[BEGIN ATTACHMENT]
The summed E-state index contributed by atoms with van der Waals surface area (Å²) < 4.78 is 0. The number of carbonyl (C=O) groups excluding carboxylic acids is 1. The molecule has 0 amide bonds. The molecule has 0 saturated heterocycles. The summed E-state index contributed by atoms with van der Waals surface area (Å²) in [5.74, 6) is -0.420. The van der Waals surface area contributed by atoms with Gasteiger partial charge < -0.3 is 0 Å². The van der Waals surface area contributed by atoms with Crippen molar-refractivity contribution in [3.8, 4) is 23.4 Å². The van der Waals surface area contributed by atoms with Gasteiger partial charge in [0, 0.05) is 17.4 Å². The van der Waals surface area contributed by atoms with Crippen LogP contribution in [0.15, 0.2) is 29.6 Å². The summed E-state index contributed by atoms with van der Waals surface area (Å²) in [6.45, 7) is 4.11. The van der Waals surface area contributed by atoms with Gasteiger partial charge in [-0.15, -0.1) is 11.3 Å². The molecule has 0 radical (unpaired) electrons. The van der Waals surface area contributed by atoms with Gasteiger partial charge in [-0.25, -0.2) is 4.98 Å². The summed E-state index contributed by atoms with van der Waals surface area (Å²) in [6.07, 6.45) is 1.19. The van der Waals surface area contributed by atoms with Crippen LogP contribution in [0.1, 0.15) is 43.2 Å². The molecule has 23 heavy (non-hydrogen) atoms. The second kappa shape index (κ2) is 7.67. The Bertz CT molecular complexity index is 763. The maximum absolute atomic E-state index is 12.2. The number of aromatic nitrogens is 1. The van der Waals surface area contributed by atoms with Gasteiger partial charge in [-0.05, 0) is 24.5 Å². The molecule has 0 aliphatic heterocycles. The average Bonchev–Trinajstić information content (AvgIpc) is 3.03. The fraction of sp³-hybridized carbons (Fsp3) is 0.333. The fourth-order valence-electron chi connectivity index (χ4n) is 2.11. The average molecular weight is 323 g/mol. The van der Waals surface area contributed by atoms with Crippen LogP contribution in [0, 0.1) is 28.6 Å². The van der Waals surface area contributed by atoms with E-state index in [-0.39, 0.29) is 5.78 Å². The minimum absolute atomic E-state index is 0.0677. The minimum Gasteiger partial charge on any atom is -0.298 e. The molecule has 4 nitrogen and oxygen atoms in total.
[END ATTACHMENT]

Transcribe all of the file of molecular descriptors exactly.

The summed E-state index contributed by atoms with van der Waals surface area (Å²) < 4.78 is 0. The number of carbonyl (C=O) groups excluding carboxylic acids is 1. The molecule has 0 amide bonds. The molecule has 0 saturated heterocycles. The summed E-state index contributed by atoms with van der Waals surface area (Å²) in [5.74, 6) is -0.420. The van der Waals surface area contributed by atoms with Gasteiger partial charge < -0.3 is 0 Å². The van der Waals surface area contributed by atoms with Crippen molar-refractivity contribution in [3.8, 4) is 23.4 Å². The van der Waals surface area contributed by atoms with Gasteiger partial charge in [0, 0.05) is 17.4 Å². The van der Waals surface area contributed by atoms with Crippen LogP contribution in [0.15, 0.2) is 29.6 Å². The summed E-state index contributed by atoms with van der Waals surface area (Å²) in [6.45, 7) is 4.11. The van der Waals surface area contributed by atoms with Gasteiger partial charge in [-0.15, -0.1) is 11.3 Å². The molecule has 0 radical (unpaired) electrons. The van der Waals surface area contributed by atoms with Gasteiger partial charge in [-0.25, -0.2) is 4.98 Å². The summed E-state index contributed by atoms with van der Waals surface area (Å²) in [6.07, 6.45) is 1.19. The van der Waals surface area contributed by atoms with Crippen LogP contribution in [0.1, 0.15) is 43.2 Å². The molecule has 23 heavy (non-hydrogen) atoms. The second kappa shape index (κ2) is 7.67. The Bertz CT molecular complexity index is 763. The maximum absolute atomic E-state index is 12.2. The number of aromatic nitrogens is 1. The van der Waals surface area contributed by atoms with Gasteiger partial charge in [-0.05, 0) is 24.5 Å². The molecule has 0 aliphatic heterocycles. The average Bonchev–Trinajstić information content (AvgIpc) is 3.03. The fraction of sp³-hybridized carbons (Fsp3) is 0.333. The fourth-order valence-electron chi connectivity index (χ4n) is 2.11. The average molecular weight is 323 g/mol. The van der Waals surface area contributed by atoms with Crippen LogP contribution in [0, 0.1) is 28.6 Å². The van der Waals surface area contributed by atoms with E-state index in [-0.39, 0.29) is 5.78 Å². The minimum absolute atomic E-state index is 0.0677. The minimum Gasteiger partial charge on any atom is -0.298 e. The molecule has 4 nitrogen and oxygen atoms in total.